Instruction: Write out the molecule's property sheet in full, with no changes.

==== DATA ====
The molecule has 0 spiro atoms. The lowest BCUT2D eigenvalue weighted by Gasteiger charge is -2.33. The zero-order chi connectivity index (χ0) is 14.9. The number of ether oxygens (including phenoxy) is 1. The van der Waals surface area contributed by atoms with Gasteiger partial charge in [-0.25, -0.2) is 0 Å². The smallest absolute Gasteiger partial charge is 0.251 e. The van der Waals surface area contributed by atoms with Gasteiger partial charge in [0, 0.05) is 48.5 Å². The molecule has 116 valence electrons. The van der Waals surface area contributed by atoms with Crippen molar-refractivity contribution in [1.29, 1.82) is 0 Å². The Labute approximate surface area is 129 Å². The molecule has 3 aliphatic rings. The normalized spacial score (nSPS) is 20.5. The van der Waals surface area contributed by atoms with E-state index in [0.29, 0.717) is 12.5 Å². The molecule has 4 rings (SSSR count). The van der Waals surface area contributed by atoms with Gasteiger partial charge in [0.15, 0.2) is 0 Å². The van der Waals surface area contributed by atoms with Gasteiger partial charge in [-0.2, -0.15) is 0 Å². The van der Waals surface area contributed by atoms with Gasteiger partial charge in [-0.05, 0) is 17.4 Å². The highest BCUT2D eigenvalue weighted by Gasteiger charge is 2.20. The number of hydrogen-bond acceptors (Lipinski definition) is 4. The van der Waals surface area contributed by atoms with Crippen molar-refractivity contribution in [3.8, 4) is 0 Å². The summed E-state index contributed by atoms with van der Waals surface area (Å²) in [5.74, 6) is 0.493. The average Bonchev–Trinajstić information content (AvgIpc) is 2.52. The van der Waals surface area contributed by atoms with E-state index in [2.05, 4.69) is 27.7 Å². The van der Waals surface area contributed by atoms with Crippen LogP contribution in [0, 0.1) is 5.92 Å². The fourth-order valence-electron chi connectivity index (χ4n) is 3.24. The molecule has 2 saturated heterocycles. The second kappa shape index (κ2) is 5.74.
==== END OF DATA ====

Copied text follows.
The molecule has 0 spiro atoms. The lowest BCUT2D eigenvalue weighted by Gasteiger charge is -2.33. The zero-order chi connectivity index (χ0) is 14.9. The number of ether oxygens (including phenoxy) is 1. The van der Waals surface area contributed by atoms with Gasteiger partial charge in [-0.25, -0.2) is 0 Å². The smallest absolute Gasteiger partial charge is 0.251 e. The van der Waals surface area contributed by atoms with Gasteiger partial charge in [0, 0.05) is 48.5 Å². The molecule has 116 valence electrons. The van der Waals surface area contributed by atoms with Crippen molar-refractivity contribution in [1.29, 1.82) is 0 Å². The Labute approximate surface area is 129 Å². The molecule has 3 aliphatic rings. The normalized spacial score (nSPS) is 20.5. The van der Waals surface area contributed by atoms with E-state index in [0.29, 0.717) is 12.5 Å². The molecule has 4 rings (SSSR count). The van der Waals surface area contributed by atoms with Gasteiger partial charge in [0.15, 0.2) is 0 Å². The van der Waals surface area contributed by atoms with Gasteiger partial charge in [-0.2, -0.15) is 0 Å². The van der Waals surface area contributed by atoms with Gasteiger partial charge in [-0.05, 0) is 17.4 Å². The highest BCUT2D eigenvalue weighted by Gasteiger charge is 2.20. The number of hydrogen-bond acceptors (Lipinski definition) is 4. The van der Waals surface area contributed by atoms with Crippen molar-refractivity contribution in [3.8, 4) is 0 Å². The summed E-state index contributed by atoms with van der Waals surface area (Å²) in [5.74, 6) is 0.493. The average Bonchev–Trinajstić information content (AvgIpc) is 2.52. The van der Waals surface area contributed by atoms with E-state index in [2.05, 4.69) is 27.7 Å². The van der Waals surface area contributed by atoms with Crippen LogP contribution in [0, 0.1) is 5.92 Å². The fourth-order valence-electron chi connectivity index (χ4n) is 3.24. The molecule has 2 saturated heterocycles. The second kappa shape index (κ2) is 5.74.